When Quiñones, himself a Texas-born Mexican-American, reveals his crew and asks why the woman intervened, she responded, “When it comes to children, I go from a mouse to a lion. I just don’t like anybody taking advantage of a child.”

In another scene, Isabela asks for arroz con pollo. Michele, visibly upset, scolds the girl. “Isabella, in English,” she demands. “I brought you here to give you a better life, and I want you to speak American.

This time, another teacher in a nearby table overhears and decides to offer Michele a quick lesson — in patience.

ABC

When Michele stresses that she just wants her daughter to speak English because they’re in the US, the teacher sympathizes with her. “I know. I’m a teacher, and I get it. But you’re not going to get anywhere demanding it, and you can’t get frustrated by it.”

She then turns to the girl and attempts to rationalize her mother’s actions. When Isabela asks the woman “do you think it’s wrong to speak Spanish,” she replies, “Not to mommy, because mommy doesn’t understand that. It’s good manners if you are with other people that don’t speak it, to speak English.”

When Quiñones pops out and confronts the patron, he asks her why she didn’t flat-out tell the mother she was wrong. The woman, who noted that Michele would have had better results honoring rather than attacking her daughter’s native tongue, said she was “getting very frustrated” and “was thinking maybe it was very bad,” but doesn’t know why she didn’t challenge Michele more on it.

In the next case, it’s a Puerto Rican diner who overhears the conversation. Not immediately making any comment, when Michele steps away, Isabela engages with the patron, who informs her she, too, speaks Spanish. “Yo hablo español,” she says, before asking if the young girl likes living in the US. “That’s good that somebody loving adopted you,” she says.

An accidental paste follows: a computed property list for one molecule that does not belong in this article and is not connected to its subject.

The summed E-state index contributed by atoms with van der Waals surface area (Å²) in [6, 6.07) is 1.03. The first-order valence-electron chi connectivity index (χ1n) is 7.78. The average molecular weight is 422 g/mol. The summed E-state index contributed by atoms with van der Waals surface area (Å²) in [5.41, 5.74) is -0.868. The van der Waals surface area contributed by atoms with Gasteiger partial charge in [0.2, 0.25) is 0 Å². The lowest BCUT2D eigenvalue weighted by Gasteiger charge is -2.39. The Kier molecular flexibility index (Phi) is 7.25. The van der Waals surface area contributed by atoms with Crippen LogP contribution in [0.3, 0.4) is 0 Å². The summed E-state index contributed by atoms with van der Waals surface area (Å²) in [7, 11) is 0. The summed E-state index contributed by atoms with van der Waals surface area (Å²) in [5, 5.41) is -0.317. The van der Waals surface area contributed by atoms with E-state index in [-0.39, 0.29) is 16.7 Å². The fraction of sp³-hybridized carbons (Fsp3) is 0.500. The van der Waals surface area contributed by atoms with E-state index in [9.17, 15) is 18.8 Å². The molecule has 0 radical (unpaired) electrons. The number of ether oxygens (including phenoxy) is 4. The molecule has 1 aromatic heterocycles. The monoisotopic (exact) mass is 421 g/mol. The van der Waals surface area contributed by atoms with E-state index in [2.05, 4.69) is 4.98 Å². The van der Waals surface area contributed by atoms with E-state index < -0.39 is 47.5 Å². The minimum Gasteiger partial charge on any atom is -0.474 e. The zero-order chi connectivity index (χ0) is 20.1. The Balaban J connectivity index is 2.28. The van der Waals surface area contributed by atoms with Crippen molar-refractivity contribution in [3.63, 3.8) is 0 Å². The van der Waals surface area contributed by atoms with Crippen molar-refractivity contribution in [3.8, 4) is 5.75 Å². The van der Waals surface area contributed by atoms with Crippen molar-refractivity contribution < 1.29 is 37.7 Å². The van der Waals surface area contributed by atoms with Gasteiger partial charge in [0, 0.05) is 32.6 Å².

When Michele returned, she asks the woman if she agrees that her daughter should be speaking English instead of Spanish, to which she responds yes. At that moment, her partner, a white man, appears puzzled and chimes in: “You speak Spanish,” he tells his girlfriend. “I don’t make you speak English.” He then reacts to Michele, saying, “She [his girlfriend] speaks Spanish whenever she wants, and there’s nothing wrong with that.”

When Quiñones comes out, he asks why the couple reacted the way they did. The boyfriend didn’t agree with the mother, explaining, “that’s who she is. That’s part of her identity.” As for the girlfriend, who was more sympathetic to the mom, she disclosed the discrimination she and her family experienced as Latinas in their predominately white neighborhood speaking Spanish and hoped the girl wouldn’t share her same fate. “I was a little annoyed in a way,” she said, “… but I’ve dealt with that.” She continued: “my mother spoke no English, and I had many fights when I was a teenager, people who would make fun a lot of times.”

Finally, in the last performance, it’s a white woman who is married to a Greek immigrant who is shaken by the confrontation. Angry by the conversation she overhears, she checks in on Isabela the moment her mom steps away, asking the girl if she wants her to call someone for her own safety and soon after informing a manager of the situation and urging them to phone officials who could help the girl.

When the mother returns, the woman confronts her. 

ABC

“We’re foreigners, so I don’t really understand what you’re talking about.” After Michele responds, “I just want her to be more American,” the woman questions, “and just forget about where she came from?” She continued: “We’re from Greece. We would never forget where we come from.”

Michele suggests that it’s different because her daughter is from Mexico, to which the woman, furious, says, “so you guys don’t accept Mexicans in your family?”

She added: “This is a melting pot of thousands of different people. My husband is Greek and my kids will speak Greek.”

Quiñones, who appears in the midst of the argument, informs the patron that she is on a TV show. The woman, who says she’s glad it’s fake because she was about to punch Michele, reaffirms that the US is a country where everyone is supposed to be welcomed and could proudly speak with their language. 

Meeting the actress who played Isabela, the woman tells her, “You would have been coming home with me tonight, and you would have been speaking English, Spanish, and Greek.”

Watch the entire segment below!